(5) But, I was surprised that Dan also says that the EEC theory “has merit.”  In my view, the EEC standard has no merit in rigorous antitrust analysis. The example in my previous post illustrates why that is the case.  Raising the costs and possibly deterring the entry of a less efficient rival harms consumers and reduces output.

(6) Dan says that the “disloyalty penalty” price theory has problems, “including the empirical one that it doesn’t fit the pattern of almost any of the recent loyalty discount cases.”   The validity of Dan’s empirical claim is not obvious clear to me.  To evaluate whether there is a price penalty, you would need to know more than the path of prices over time.  You also would need to know what the price would be in the “but-for world.”   For example, suppose that in the absence of the loyalty discount, the incumbent would have reduced its price to $90.  This observation has two important implications.  First, this is a reason why it is not clear that loyalty discounts are “presumptively beneficial.”  Second, this is another reason why a price-cost test is not a good “screen” in loyalty discount cases.  Implementing the screen involves evaluating what prices would be absent the conduct.  But, after the competitive effects on consumers are known, what is the value of the screen?

(7) As to the question of whether Josh’s speech on loyalty discounts (and this issue of penalty prices) is inconsistent with their joint article on bundled discounts, I will leave that one for Josh and Dan to sort out, at least for the moment.   I certainly will concede the point that Wright is not always right.

(8) Dan began to suggest that the penalty price theory has a “problem of basic economics” in that the penalty price was not short-run profit-maximizing.   Dan subsequently seemed to withdraw this criticism, noticing that one could characterize the loyalty restriction as not profit-maximizing in the same way.   In any event, it is not a “problem” with the theory.  The reason why the firm is willing to sacrifice profits is because it gains the benefit of deterring entry.  By the way, it also may not even end up sacrificing profits.  The threat of the penalty price for non-exclusivity may be sufficient.  If the distributors succumb to the threat and buy exclusively from the incumbent, it never needs to actually charge them the penalty price.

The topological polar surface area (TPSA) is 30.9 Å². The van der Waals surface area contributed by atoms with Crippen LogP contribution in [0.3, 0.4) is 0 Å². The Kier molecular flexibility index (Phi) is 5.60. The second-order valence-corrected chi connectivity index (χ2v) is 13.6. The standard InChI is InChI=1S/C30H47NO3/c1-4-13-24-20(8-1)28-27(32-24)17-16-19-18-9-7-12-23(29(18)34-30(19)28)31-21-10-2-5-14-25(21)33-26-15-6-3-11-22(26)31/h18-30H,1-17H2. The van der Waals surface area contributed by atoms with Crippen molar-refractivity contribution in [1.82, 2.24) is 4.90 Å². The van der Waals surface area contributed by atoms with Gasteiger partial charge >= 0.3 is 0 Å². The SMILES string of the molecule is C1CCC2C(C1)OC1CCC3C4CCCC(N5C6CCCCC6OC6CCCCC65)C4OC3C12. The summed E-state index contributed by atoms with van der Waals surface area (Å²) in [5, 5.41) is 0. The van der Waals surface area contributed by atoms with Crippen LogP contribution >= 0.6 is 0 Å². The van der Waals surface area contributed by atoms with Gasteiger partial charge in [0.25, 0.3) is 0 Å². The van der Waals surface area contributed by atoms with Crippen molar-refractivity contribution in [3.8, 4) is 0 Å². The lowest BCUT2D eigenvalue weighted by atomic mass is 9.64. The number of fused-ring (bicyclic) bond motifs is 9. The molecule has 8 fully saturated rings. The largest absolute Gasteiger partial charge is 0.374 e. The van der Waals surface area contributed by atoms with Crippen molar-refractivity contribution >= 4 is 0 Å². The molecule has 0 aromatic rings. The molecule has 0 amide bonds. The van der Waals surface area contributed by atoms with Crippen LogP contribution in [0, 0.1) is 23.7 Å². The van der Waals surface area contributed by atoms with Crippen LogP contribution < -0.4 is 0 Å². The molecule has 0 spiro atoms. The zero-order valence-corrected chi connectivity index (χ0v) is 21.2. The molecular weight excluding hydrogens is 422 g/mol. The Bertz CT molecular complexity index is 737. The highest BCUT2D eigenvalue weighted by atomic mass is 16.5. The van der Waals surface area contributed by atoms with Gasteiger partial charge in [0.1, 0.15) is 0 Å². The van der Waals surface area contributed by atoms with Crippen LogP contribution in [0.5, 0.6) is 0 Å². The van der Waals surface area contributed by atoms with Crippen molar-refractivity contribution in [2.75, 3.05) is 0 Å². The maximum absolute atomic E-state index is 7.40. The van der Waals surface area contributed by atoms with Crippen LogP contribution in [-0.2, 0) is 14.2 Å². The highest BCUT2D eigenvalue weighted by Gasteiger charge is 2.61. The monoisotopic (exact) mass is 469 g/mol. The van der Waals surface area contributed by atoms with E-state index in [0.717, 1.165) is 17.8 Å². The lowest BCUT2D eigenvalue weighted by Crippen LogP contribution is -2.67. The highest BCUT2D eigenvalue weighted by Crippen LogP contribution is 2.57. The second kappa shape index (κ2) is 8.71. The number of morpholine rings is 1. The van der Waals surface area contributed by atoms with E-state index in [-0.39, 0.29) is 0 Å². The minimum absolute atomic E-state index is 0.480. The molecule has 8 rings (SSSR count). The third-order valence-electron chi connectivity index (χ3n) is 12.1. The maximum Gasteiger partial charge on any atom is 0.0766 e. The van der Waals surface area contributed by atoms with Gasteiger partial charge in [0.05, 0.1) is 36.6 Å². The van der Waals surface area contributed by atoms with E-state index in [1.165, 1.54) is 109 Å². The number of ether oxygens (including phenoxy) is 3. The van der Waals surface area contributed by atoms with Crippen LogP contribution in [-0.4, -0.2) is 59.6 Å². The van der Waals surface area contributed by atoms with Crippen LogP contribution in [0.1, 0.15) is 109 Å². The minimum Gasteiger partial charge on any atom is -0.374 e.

Guest post by Steve Salop, responding to Dan’s post and Thom’s post on the appropriate liability rule for loyalty discounts.

I want to clarify some of the key issues in Commissioner Wright’s analysis of Exclusive Dealing and Loyalty Discounts as part of the raising rivals’ costs (“RRC”) paradigm. I never thought that I would have to defend Wright against Professors Lambert and Crane. But, it appears that rigorous antitrust analysis sometimes makes what some would view as strange bedfellows.

In my view, there should not be a safe harbor price-cost test used for loyalty discounts. Nor should these discounts be treated as conclusively (per se) illegal if the defendant fails the price-cost test. Either way, the test is a formalistic and unreliable screen. To explain these conclusions, and why I think the proponents of the screen are taking too narrow approach to these issues, I want to start with some discussion of the legal and economic frameworks.

In my view, there are two overarching antitrust legal paradigms for exclusionary conduct – predatory pricing and raising rivals’ costs (RRC), and conduct that falls into the RRC paradigm generally raises greater antitrust concerns. (For further details, see my 2006 Antitrust L.J. article, “Exclusionary Conduct, Effect on Consumers, and the Flawed Profit-Sacrifice Standard.”) Commissioner Wright also takes this approach in his speech of identifying and distinguishing the two paradigms.

This raises the question of which framework is better suited for addressing exclusive dealing and loyalty discounts (that is, where the conduct is not pled in the complaint as predatory pricing). Commissioner Wright’s speech articulates the view that theories of harm alleging RRC/foreclosure should be analyzed under exclusive dealing law, which is more consistent with the raising rivals’ costs approach, not under predatory pricing law (i.e., with its safe harbor for prices above cost). (Incidentally, I don’t read his speech as saying that he has abandoned Brooke Group for predatory pricing allegations. For example, it seems clear that he would support a price-cost test in a case alleging that a loyalty discount harmed competition via predatory pricing rather than RRC/foreclosure.)

To understand which legal framework – raising rivals’ costs/exclusive dealing versus predatory pricing/price-cost test – is most relevant for analyzing the relevant competitive issues, I want to begin with a primer on RRC theories of foreclosure. This will also hopefully bring everyone closer on the economics.

Input Foreclosure and Customer Foreclosure

There are two types of foreclosure theories within the RRC paradigm — “input foreclosure” and “customer foreclosure.” Both are relevant for evaluating exclusive dealing and loyalty discounts. The input foreclosure theory says that the ED literally “raises rivals’ costs” by foreclosing a rival’s access to a critical input subject to ED. The customer foreclosure theory says that ED literally “reduces rivals’ revenues” by foreclosing a rival’s access to a sufficient customer base and thereby drives the rival out of business or marginalizes it as a competitor (i.e., where it lacks the ability or incentive to move effectively beyond a niche position or to invest to grow).